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As a property manager, you are bound to encounter good tenants and bad tenants. There is no perfect screening method, but there are several factors you can take into consideration when finding a tenant for your rental.

  1. Obey the Law

All your prospective tenants should be treated equally. The Federal Fair Housing Act was created to prevent any discrimination against people regarding their race or color, national origin, religion, sex, familial status, or disability.

2. Good Credit is a Must

You will want to have a tenant who is financially responsible and able to pay their bills on time. An income and credit check is a normal request that almost all landlords make before approving a tenant.

3. File for a Criminal Background Check

To perform a criminal background check, you only need your tenant’s name and date of birth. The check will show any offenses from serious to minor. Keep in mind that some states don’t allow landlords to discriminate against criminal convictions.

4. Examine Tenant’s Rental History
If you can, try talking to at least two past landlords of the tenant. It’s important to ask questions like, “Did the tenant pay their rent on time?”, “What was the reason for the move?” or “Did they complain often?”.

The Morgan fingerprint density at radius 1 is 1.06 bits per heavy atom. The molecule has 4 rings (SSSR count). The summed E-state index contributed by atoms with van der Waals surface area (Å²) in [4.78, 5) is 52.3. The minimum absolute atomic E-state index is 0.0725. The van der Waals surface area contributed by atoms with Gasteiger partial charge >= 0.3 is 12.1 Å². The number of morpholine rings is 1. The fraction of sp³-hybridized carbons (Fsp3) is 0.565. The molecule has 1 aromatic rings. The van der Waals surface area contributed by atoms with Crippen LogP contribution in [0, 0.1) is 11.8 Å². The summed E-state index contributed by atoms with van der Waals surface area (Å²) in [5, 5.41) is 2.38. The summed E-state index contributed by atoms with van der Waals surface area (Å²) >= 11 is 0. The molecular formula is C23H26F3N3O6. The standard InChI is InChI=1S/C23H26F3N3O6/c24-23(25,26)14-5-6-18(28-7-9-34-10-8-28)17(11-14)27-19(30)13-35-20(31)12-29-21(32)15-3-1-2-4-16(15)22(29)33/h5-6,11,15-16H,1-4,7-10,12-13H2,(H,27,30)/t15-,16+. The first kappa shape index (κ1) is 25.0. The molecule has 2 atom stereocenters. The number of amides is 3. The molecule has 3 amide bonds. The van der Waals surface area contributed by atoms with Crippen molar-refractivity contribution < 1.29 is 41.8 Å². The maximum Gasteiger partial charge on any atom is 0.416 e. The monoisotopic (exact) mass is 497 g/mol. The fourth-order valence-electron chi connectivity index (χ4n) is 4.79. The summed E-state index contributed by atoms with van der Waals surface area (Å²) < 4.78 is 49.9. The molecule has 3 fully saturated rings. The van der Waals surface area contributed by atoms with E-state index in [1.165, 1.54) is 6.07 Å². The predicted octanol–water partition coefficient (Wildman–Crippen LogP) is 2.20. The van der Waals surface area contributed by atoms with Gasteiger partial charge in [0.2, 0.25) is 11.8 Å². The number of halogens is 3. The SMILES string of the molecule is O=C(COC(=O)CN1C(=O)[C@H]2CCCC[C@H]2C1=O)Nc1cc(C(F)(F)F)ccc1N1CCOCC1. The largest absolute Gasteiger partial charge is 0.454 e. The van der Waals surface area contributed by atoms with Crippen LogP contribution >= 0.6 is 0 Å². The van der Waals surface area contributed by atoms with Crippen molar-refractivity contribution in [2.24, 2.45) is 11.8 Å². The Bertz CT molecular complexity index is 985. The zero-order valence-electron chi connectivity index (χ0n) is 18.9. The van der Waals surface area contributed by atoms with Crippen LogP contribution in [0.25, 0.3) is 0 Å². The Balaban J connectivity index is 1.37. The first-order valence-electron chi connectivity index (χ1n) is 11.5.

First-time renters may not have a rental history but you can always require a co-signer on the lease.

5. Look Stability in a Tenant

Look at the tenant’s application form and view their past addresses and employment history. If you notice they move around frequently, you can expect to have a vacancy after their lease is up. If you notice they have had a hard time holding down a job, the may not be able to afford rent later down the road.

6. No More Than 2 people per Room

More people in one place mean more nouse and more wear and tear on the rental property.  The more people per apartment, the more noise and the greater the wear and tear on your investment. The Housing and Urban Development does not have specific rules regarding how many people you have per room bedroom, and the rule is generally accepted under the Fair Housing Act.

7. Trust Your Instincts

At the end of the day, you need to follow your gut instinct. If you don’t feel good about a prospective tenant, don’t accept them just to fill a vacant rental.